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Signs Sounded Great

posted Nov 23, 2011, 1:24 PM by Winston Cutshall   [ updated Feb 20, 2012, 9:57 AM by Winston Cutshall ]


If  you missed the weekly meeting of the Civil Air Patrols 391st  Composite Squadron on Monday 14 November, you missed a great meeting.  After the usual announcements by Lt Col Bobby Sides who was subbing for Squadron Commander Captain Ian Jaeger, Captain Al Garrett introduced Bill Signs.  Mr Signs presented a very interesting account of his reenactment of Charles A. Lindbergh’s record-breaking flight across the Atlantic Ocean, enroute to Paris, France.  Lindbergh’s actual flight time across the Atlantic, was some 33.5hours.  Bill Signs time was considerably less, just 23 hours.  Both flights began in San Diego California, the place where Mr. Lindbergh first picked up the Ryan Monoplane he named “The Spirit of Saint Louis”.  Next stop Saint Louis, Missouri. 

Roosevelt Field in Long Island (now closed) was the site of the original record setting flight by Lindbergh, in May of 1927.  The site is now a shopping center.  Bill Signs took off from Republic Field, Long Island, New York.  Signs carried six ham sandwiches and a bottle of water, the same as Lindbergh.  Weather conditions, and the time of day of  “ lift off” were the same as Lindbergh’s.  On arrival  in Paris, Lindberg circled the Eiffel tower twice before  landing at Le Bourget airport.  With the help of two air traffic controllers whom he had met earlier, Mr. Signs accomplished the same maneuver, circling twice around the famed land mark before landing at LeBourget.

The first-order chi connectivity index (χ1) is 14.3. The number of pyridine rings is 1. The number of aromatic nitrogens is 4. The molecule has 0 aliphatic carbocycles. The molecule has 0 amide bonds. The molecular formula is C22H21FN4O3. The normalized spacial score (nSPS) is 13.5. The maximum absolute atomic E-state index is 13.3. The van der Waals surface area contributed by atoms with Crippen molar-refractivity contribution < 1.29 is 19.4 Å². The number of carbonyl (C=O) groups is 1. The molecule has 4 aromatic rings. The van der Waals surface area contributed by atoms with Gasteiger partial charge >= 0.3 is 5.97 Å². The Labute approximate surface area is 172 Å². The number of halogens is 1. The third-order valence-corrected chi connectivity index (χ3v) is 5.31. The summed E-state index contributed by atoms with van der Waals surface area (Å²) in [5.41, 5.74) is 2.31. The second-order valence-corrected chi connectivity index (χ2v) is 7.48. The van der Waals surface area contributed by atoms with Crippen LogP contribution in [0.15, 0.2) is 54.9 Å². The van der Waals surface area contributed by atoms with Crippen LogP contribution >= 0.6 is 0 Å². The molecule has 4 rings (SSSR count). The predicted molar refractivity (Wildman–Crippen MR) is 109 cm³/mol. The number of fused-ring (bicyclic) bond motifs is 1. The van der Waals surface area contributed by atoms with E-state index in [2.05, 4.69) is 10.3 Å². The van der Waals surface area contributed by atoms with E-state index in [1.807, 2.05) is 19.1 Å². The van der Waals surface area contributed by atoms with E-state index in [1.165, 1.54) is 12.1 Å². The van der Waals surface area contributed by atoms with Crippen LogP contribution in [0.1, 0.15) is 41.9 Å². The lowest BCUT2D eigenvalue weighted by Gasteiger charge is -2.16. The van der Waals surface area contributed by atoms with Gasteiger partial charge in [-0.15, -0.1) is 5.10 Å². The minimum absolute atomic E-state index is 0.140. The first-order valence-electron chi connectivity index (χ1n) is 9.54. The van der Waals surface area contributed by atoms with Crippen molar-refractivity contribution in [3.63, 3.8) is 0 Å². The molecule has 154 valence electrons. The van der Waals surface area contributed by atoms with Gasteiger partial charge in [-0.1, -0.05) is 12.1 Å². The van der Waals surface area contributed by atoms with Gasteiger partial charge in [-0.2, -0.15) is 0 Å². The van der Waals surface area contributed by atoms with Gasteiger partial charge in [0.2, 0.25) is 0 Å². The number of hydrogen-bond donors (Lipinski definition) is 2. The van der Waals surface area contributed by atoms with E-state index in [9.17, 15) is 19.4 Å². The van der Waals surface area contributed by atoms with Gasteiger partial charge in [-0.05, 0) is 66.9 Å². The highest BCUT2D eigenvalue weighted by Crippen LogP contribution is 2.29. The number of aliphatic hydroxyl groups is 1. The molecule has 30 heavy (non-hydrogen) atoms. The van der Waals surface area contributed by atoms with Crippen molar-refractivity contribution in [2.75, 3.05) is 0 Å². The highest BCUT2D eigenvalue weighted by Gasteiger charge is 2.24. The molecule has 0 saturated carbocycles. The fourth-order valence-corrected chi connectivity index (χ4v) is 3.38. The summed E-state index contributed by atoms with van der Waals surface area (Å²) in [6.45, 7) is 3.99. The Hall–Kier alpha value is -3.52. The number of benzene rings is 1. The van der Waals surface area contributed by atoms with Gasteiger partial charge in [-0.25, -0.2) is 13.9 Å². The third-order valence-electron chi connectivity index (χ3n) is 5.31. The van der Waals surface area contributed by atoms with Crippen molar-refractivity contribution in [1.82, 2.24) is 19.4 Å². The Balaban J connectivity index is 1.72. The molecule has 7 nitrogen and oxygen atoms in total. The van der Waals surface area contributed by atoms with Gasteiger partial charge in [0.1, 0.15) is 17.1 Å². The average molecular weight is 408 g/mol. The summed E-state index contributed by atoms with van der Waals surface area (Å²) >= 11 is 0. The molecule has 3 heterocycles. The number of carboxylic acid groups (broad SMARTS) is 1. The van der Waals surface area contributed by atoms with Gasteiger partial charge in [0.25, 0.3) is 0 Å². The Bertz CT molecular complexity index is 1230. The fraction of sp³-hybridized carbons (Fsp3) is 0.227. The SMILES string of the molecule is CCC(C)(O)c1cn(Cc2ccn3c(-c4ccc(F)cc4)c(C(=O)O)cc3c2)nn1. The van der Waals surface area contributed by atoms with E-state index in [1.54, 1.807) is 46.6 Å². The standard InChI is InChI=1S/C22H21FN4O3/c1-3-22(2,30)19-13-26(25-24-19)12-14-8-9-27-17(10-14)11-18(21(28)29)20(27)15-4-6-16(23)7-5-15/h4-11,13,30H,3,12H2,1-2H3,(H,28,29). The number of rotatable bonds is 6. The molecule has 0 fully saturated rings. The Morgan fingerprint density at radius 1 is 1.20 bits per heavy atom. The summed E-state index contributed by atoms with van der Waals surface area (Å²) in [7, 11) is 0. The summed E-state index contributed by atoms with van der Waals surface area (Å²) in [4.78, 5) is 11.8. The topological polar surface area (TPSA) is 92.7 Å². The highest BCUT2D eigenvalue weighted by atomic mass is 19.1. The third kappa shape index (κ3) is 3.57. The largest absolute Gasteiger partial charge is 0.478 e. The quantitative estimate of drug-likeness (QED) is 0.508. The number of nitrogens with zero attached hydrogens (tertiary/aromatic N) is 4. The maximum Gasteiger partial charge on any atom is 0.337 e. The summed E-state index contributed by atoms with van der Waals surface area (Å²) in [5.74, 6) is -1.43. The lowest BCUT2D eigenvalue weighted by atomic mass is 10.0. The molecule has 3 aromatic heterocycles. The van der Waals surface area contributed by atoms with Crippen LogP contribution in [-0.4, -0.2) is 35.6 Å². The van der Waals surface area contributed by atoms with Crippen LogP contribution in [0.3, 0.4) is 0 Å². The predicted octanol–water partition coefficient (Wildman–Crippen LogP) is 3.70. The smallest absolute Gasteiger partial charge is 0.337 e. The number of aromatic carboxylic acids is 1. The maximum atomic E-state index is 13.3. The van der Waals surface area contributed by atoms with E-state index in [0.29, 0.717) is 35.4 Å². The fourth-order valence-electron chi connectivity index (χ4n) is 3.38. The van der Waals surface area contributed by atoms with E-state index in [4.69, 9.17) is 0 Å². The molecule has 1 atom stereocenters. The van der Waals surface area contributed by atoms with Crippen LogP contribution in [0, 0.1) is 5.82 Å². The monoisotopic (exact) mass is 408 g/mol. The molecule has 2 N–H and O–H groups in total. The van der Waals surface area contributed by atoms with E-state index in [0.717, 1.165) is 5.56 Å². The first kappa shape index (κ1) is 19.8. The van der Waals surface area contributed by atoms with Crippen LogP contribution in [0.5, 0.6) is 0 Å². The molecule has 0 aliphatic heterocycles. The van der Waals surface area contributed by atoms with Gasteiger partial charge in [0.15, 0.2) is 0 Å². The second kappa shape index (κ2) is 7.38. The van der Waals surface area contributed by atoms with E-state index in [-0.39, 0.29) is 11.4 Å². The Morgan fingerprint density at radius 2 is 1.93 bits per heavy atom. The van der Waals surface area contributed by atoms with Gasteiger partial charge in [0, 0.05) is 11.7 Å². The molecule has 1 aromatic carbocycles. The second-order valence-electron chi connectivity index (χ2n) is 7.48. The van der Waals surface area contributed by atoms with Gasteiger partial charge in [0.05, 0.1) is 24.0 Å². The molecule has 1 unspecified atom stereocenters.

Unlike Mr. Lindbergh, Bill Signs chose to fly his plane back to America.  Lindbergh had the “Spirit of St. Louis” placed in a special crate and loaded aboard a U. S. bound destroyer.   Today, the crate still exists; it is part of a visitor center at a small airport in upstate Maine.  Signs’s route back to the U.S. followed the same route used by the U.S. Army Air Corp to deliver planes to Europe during World War II.  The route led from England to Scotland, Iceland, Greenland, Canada and the U.S.  Several years earlier, Signs had participated in the“70th Anniversary of the Flight from Barrow, Alaska to Spitsbergen, Norway.  Spitsbergen is the largest of the islands of the Archipelago  islands located off  the coast of Norway just below the Arctic Circle.  

Mr. Signs displayed antique flight equipment and artifacts he had accumulated in his years of flying throughout the world and to the North and South  Poles.  Mr. Signs was also kind enough to bring the 1974 Cessna 210L,  In which he crossed  he Atlantic, to the Portico of  Dallas Business Jet for our inspection.  At the end of the meeting, some Cadet and  Senior  members were given souvenir  baseball caps commemorating  the “Friendship Flight 98” and the 70th Anniversary of the Barrow to Spitsberg flight of  Mr. Carl Ben Eiselson .  At the conclusion of the program,  2nd Lt Winston Cutshall presented Mr. Signs with a certificate of appreciation from the Squadron.  Our thanks to Senior Member Captain Al Garrett for arranging for the appearance of the guest speaker.


For more information  contact:     Robert R. Bruton 1st Lt
                                                     Public Affairs Officer
                                                     391st Composite Squadron
                                                     Civil Air Patrol
                                                     Dallas, Texas    
                                                                   

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